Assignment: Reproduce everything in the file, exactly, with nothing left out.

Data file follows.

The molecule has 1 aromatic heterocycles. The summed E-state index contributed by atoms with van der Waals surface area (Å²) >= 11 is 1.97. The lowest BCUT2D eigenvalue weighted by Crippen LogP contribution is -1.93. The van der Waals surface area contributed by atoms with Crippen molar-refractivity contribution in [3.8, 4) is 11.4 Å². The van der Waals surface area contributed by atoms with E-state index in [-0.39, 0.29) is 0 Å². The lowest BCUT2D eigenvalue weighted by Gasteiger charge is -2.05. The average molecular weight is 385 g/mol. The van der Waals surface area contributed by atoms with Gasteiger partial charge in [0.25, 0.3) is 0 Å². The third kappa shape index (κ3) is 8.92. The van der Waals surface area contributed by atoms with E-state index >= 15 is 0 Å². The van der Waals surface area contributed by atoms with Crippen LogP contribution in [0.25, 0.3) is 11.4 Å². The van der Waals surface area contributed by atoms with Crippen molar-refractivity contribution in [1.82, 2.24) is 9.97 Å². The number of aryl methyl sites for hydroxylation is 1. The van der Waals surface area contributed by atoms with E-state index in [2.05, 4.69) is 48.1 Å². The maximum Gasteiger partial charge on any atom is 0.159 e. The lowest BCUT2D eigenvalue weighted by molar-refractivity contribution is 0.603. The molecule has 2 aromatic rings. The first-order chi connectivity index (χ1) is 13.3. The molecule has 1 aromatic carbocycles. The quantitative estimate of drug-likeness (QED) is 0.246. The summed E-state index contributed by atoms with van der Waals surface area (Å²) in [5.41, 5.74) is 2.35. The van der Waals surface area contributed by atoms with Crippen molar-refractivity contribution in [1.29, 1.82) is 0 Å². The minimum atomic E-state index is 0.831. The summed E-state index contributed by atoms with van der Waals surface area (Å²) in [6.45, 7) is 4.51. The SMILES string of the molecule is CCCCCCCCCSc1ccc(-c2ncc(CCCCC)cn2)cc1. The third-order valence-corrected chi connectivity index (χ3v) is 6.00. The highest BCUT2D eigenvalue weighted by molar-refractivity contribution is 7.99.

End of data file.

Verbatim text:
The molecule has 1 aromatic heterocycles. The summed E-state index contributed by atoms with van der Waals surface area (Å²) >= 11 is 1.97. The lowest BCUT2D eigenvalue weighted by Crippen LogP contribution is -1.93. The van der Waals surface area contributed by atoms with Crippen molar-refractivity contribution in [3.8, 4) is 11.4 Å². The van der Waals surface area contributed by atoms with E-state index in [-0.39, 0.29) is 0 Å². The lowest BCUT2D eigenvalue weighted by Gasteiger charge is -2.05. The average molecular weight is 385 g/mol. The van der Waals surface area contributed by atoms with Gasteiger partial charge in [0.25, 0.3) is 0 Å². The third kappa shape index (κ3) is 8.92. The van der Waals surface area contributed by atoms with E-state index >= 15 is 0 Å². The van der Waals surface area contributed by atoms with Crippen LogP contribution in [0.25, 0.3) is 11.4 Å². The van der Waals surface area contributed by atoms with Crippen molar-refractivity contribution in [1.82, 2.24) is 9.97 Å². The number of aryl methyl sites for hydroxylation is 1. The van der Waals surface area contributed by atoms with E-state index in [2.05, 4.69) is 48.1 Å². The maximum Gasteiger partial charge on any atom is 0.159 e. The lowest BCUT2D eigenvalue weighted by molar-refractivity contribution is 0.603. The molecule has 2 aromatic rings. The first-order chi connectivity index (χ1) is 13.3. The molecule has 1 aromatic carbocycles. The quantitative estimate of drug-likeness (QED) is 0.246. The summed E-state index contributed by atoms with van der Waals surface area (Å²) in [5.41, 5.74) is 2.35. The van der Waals surface area contributed by atoms with Crippen molar-refractivity contribution in [1.29, 1.82) is 0 Å². The minimum atomic E-state index is 0.831. The summed E-state index contributed by atoms with van der Waals surface area (Å²) in [6.45, 7) is 4.51. The SMILES string of the molecule is CCCCCCCCCSc1ccc(-c2ncc(CCCCC)cn2)cc1. The third-order valence-corrected chi connectivity index (χ3v) is 6.00. The highest BCUT2D eigenvalue weighted by molar-refractivity contribution is 7.99.